The plan had come to Jayne the previous night, as he had laid alone in his bunk, listening to the quiet, steady wheeze of the ship. He knew that he could never convince Mal the girl had to go, just because she might have the Alliance on' em, and well, because she annoyed the hell out of him. Both these arguments had failed with the brother, and what's more backfired. Mal was keener'n ever to keep these strays it seemed, for reasons of his own.
However, there was chink of light. No one really understood the girl, and what she was capable of. Further, he figured, no one really wanted to. Which is why, to all sense and purposes, they were currently treatin' her like a fragile princess….or like a ticking time bomb.
Personally, he was…well, pretty sure she was little more than a schoolgirl who'd gone a bit bug-house. Kaylee's claims about the gun were just too far out. The other stuff about foolin' the bounty hunter, well she was certainly bright, as he'd give her that. But a real danger? Some kind of gorram fighter? Well, it was gosa, he told himself.
However as it was, no-one really knew either way. Which is why, he'd decided, he would find out.
If it did turn out she did have some kind of freak-ass powers, he reasoned, he'd at last have his hard evidence that she had to go, because she would be a danger. With a bit of luck, he'd suffer some minor self-injury that would easily present a decent argument that she was a bomb waiting to go off – "I mean, gorram it Mal – the moonbrain tried to shoot me!" And if she went, so did Simon.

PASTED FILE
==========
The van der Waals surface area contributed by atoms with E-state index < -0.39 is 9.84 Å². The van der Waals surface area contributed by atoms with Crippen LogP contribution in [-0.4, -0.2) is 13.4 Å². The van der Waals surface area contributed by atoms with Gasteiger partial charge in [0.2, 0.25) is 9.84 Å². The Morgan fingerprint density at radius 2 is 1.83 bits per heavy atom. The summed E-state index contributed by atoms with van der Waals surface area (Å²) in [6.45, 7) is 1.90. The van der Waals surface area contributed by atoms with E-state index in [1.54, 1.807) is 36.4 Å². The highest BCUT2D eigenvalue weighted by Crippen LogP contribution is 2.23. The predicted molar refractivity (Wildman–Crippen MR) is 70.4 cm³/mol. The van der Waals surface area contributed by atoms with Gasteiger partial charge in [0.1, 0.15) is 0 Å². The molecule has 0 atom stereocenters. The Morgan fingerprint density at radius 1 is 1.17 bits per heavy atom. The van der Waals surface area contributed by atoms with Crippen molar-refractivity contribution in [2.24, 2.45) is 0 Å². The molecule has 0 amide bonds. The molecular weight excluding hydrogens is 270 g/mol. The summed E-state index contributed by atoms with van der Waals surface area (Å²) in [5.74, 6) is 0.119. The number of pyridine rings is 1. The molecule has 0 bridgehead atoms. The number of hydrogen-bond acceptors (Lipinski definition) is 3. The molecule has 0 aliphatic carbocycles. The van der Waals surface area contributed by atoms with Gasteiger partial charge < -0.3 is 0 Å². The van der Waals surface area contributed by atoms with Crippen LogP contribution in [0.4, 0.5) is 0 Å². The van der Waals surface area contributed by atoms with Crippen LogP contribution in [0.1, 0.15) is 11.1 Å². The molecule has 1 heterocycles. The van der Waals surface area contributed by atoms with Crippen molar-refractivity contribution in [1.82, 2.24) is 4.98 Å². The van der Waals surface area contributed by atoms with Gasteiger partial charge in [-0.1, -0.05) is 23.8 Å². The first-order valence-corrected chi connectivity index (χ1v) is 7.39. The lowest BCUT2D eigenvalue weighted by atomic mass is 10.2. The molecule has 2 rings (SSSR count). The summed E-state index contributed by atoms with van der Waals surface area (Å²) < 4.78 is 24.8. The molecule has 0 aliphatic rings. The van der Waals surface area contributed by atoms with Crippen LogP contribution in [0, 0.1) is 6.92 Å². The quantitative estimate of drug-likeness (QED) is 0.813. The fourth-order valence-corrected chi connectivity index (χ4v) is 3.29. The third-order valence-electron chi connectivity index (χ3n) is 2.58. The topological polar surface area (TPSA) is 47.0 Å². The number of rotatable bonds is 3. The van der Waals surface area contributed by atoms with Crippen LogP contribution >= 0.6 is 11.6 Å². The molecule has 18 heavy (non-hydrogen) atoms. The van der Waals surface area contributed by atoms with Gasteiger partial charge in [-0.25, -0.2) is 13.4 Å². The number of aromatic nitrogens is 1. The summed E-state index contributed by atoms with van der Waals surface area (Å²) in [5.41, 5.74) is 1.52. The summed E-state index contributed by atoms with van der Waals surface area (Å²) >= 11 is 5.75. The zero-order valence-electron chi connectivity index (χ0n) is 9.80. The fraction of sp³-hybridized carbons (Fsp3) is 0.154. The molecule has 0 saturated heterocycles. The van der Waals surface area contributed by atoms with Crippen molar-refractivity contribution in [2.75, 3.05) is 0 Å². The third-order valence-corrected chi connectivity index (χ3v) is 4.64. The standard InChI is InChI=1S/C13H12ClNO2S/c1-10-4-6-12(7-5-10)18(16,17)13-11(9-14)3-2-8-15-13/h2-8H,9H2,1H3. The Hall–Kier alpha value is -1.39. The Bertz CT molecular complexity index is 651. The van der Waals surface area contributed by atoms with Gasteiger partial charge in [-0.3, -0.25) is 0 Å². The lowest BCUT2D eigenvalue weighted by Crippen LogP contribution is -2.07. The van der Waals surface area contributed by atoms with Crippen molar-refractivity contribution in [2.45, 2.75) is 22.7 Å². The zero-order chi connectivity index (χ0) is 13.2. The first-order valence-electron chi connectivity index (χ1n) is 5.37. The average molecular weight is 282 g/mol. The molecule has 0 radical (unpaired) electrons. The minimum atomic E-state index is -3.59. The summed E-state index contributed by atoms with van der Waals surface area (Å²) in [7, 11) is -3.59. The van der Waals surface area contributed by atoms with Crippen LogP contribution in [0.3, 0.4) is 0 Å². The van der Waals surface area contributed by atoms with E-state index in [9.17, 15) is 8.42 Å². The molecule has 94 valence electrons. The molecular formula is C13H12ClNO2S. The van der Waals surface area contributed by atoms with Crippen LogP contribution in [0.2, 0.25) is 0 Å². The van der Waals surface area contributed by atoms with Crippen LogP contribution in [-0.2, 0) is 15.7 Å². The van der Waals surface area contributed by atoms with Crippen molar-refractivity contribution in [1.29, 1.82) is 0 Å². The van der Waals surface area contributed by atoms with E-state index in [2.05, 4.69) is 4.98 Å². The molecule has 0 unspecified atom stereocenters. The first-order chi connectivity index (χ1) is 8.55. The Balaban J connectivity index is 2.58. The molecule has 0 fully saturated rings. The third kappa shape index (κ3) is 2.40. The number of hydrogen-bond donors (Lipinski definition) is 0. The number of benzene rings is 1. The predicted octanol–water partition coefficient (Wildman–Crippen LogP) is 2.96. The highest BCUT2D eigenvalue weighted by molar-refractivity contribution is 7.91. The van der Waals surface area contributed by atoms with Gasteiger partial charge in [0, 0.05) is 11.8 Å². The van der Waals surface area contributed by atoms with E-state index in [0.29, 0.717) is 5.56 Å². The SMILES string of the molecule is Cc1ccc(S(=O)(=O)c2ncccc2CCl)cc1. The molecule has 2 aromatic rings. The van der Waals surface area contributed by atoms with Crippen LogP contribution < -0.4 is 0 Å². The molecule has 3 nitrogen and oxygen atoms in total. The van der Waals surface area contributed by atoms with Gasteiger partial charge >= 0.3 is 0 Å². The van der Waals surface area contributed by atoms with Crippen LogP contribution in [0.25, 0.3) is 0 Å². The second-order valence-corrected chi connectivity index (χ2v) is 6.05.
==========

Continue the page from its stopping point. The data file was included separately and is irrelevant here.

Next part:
Of course, there was also the more likely outcome that she wasn't any sort of danger. In which case, he decided, he could at least claim the glory for puttin' the others fears to rest. He'd already sensed a new atmosphere on the ship since she's started to "read minds" and started actin' like a ruttin' magnet to guns, he noticed. Jayne could be the one who saved them, he reasoned. And in his mind, he would be acting like the real gorram leader on this boat. "Hell, Jayne Cobb's a team player, " he murmured.
Sitting in his bunk in the dark, the plan had seemed both practical, and easy. He was going to train this girl how to fight, at night, with his weapons, when no one else was around. And see just what the hell she was really made of. However as he stood in the hold now, peering down at the skip of a girl, he felt a wave of guilt pass over him as she gazed at him, with what looked like actual interest in what he had to say. He wasn't too used to that with the girls.
First of all, a (very) small voice in his head questioned, was it fair to mess around with her? She's already been through hell, what with the whole cuttin' into the brain thing, the whole messed up parents and then to cap it all being stuck in a freezer box for the best part of two weeks. Oh yeah, and bein' chased by the Feds. Thinkin' about it, she'd done pretty well to hold up against all of that as it was.
However, just before he could bring himself to be impressed, Jayne pushed these doubts and sympathies out of his mind. They served no purpose. At the end of the day, he asserted, she was an unknown quantity – a possible danger, and what's more a gorram annoying one at that who has made im lookstupid a few too many times. He was gonna have the balls to do what Mal should've done weeks ago.
"So this is what I'm thinking…" he began.